December slips by fast with the holidays keeping every one busy, and once you see January looming, you know it is time to start planning. And for me, come January, I am HAPPY to get outside. The light is returning after the Winter Solstice in December and often we get stretches of sunny days in this month. I was looking at the daily markers for daylight today and we have jumped 2 minutes already. Doesn’t see like much, but in a few weeks time we will be gaining light by 3 minutes a day. Last light today is 5:01 pm. Soon, the sunset will be at 5 pm once again.
Overall, I don’t plant much in January, my push is come February, but there are a few below that can be started this month and through February. Consider January a month to plan. This is the month to get organized, to start doodling plans, and to order seeds if you haven’t yet.
We live in grow zone 8b, which much of Island County, Washington is in. We are overall temperate, with normally wet winters, but not a lot of snow or freezing days (we get frosts, but rarely get deep freezes) with sunny days sprinkled through to dry out. This advice can apply to those in Zone 7 through 8 in the United States though, if you are in a zone 7, just plant a week or two later.
Garden tasks to get done this month:
- Start a year’s garden journal. Every time you plant or do a chore, note it. Mark down the weather, things that you notice. Failures and wins.
- Figure out what you want to grow in the coming year, and purchase seeds. Now is your chance to get the best (and freshest) selections. Daydream often.
- Plan your garden layout for the year. Go walk outside, take photos, make sketches, even measure if need be. Work it out on paper, or online, using a program (there are a number of free ones, I prefer paper myself).
- Clean up your garden work storage space – whether it is a shed, garage or a greenhouse.
- Sharpen, and clean tools. Things get dirty in storage, and rust can set in. This gives you time to purchase new tools if needed, if something is broke, or repair items.
- Clean your pots. Buy more if needed.
- Purchase seed starting soil.
- Asses if you need to purchase fertilizer.
- Clean up tree debris, such as fallen branches and pinecones.
- Assess fruit and nut trees for minor pruning, if needed.
- If the ground isn’t frozen, plant bare root trees and shrubs that are just starting to show up in stores. Bare root items tend to show up in late January to February in nurseries and stores. Buy early, before the items sit in hot stores. You don’t want them to be opening up leaves this early!
- Plant asparagus bare roots if they are out for sale.
- If using raised beds for crops, start making them. If existing, turn the soil over and remove weeds. Add more soil if needed. Do it while it is cold – it’s easier to work in the cold.
- If planning on in ground gardening, consider getting it ready – cover with cardboard to smother weeds, or get garden tarps down. Working in amendments can be tricky this early due to heavy rains in the PNW. But start smothering weeds now.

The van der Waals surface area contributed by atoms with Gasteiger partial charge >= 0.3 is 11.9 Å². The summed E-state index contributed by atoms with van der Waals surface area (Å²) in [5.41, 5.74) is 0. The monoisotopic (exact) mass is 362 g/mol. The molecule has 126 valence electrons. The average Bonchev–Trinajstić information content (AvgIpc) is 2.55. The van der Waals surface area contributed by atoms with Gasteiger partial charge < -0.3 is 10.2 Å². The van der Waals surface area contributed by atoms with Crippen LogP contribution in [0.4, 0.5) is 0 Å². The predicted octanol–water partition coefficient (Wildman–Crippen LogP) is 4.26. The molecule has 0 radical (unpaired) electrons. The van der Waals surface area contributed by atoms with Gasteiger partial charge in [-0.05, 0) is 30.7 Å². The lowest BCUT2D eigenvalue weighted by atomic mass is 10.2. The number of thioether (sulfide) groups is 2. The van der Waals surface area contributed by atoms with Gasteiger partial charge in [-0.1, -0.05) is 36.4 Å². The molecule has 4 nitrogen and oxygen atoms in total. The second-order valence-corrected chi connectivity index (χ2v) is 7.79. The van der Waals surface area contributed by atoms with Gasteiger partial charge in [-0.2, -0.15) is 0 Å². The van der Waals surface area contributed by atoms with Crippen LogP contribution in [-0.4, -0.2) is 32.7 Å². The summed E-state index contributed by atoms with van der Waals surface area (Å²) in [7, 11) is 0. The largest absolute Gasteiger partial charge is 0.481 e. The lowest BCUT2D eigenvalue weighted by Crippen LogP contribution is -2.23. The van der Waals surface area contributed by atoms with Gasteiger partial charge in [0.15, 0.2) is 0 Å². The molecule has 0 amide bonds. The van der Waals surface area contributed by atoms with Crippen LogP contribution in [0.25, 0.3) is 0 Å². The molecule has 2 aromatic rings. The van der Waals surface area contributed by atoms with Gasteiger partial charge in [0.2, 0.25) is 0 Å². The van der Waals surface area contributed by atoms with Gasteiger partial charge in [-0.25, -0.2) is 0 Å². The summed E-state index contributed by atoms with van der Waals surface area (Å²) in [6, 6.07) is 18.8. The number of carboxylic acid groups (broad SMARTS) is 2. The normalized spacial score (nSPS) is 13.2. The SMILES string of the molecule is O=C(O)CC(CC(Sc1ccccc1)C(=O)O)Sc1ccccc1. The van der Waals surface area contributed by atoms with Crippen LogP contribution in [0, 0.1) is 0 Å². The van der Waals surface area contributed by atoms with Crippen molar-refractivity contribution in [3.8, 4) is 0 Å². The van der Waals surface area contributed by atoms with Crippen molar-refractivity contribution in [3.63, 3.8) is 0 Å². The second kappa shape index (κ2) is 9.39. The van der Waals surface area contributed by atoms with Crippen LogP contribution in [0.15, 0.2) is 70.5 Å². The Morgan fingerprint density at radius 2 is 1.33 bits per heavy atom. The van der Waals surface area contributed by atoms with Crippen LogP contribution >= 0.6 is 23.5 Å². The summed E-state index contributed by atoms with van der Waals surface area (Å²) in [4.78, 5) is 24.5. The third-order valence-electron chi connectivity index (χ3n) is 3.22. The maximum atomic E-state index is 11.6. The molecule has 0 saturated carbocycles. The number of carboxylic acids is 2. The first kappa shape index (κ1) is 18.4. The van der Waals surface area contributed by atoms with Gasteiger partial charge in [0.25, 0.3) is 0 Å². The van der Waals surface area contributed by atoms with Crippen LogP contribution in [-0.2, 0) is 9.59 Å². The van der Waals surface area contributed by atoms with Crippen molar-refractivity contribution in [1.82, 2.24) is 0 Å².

- If you have ignored your compost bin, work on it. At minimum, start turning it weekly. Add in leaves if you have them. If you have animals, work in their manure and any wood chips. Do it now, and you will have compost come late spring once it warms up.
- Do soil samples to see if you need to add amendments to the soil later on.
- Build a cold frame.
What seeds to start in the greenhouse/indoors this month:
Below are seeds you can start in late January to February, which are either colder-weather crops, or need a longer start time – especially crops with a grow times of 80 and up days, in shorter grow time zones. The dates are not set in stone, it is a guide of what week may be most preferable to get them started. Needless to say, the start of February is a good time to have seeds on hand, potting soil and small pots – and a sunny window, greenhouse or grow light system on hand. And if you start them later? It’s OK for many crops. And for temperamental ones like broccoli, you always can grow those as a fall crop, where they often fare better than in spring, if you miss the window, or late winter is too warm and they bolt to seed.
I don’t plant outside this time of year due to the seasonal rains. The seeds just don’t do well and tend to rot. But being able to start some of the seeds inside gives you that rush of feeling that spring is almost here. As you can see, the list is short. It’s primarily early greens and things that very long seasons – strawberry and onion are two examples.
In most cases you want to plant seeds 6 weeks before last frost – which here can be last week of February to first week of March. But some plants do need a lot longer time (alpine strawberry seeds can take 14 weeks to germinate!).
Indoors end of January/early February.
Seed first crop in January, and continue to seed starts every 2 weeks on. Romaine is most durable.
Onions, from seed:
January to March for large onions (such as Walla Walla/White/Yellow/Red) to end of February for bunching onions (green onions/scallions).
Keep inside a greenhouse until last frost has passed. For both sweet bell and hot types.
Rhubarb, from seed:
January to February. Keep in greenhouse until after last frost has passed.
Seed every 2 weeks until middle of Spring, as it will bolt once it warms up.
January to February.
Long season varieties should be planted in January (large heirloom/darker colors).
If you want early flowers in late spring into early summer, plant in January.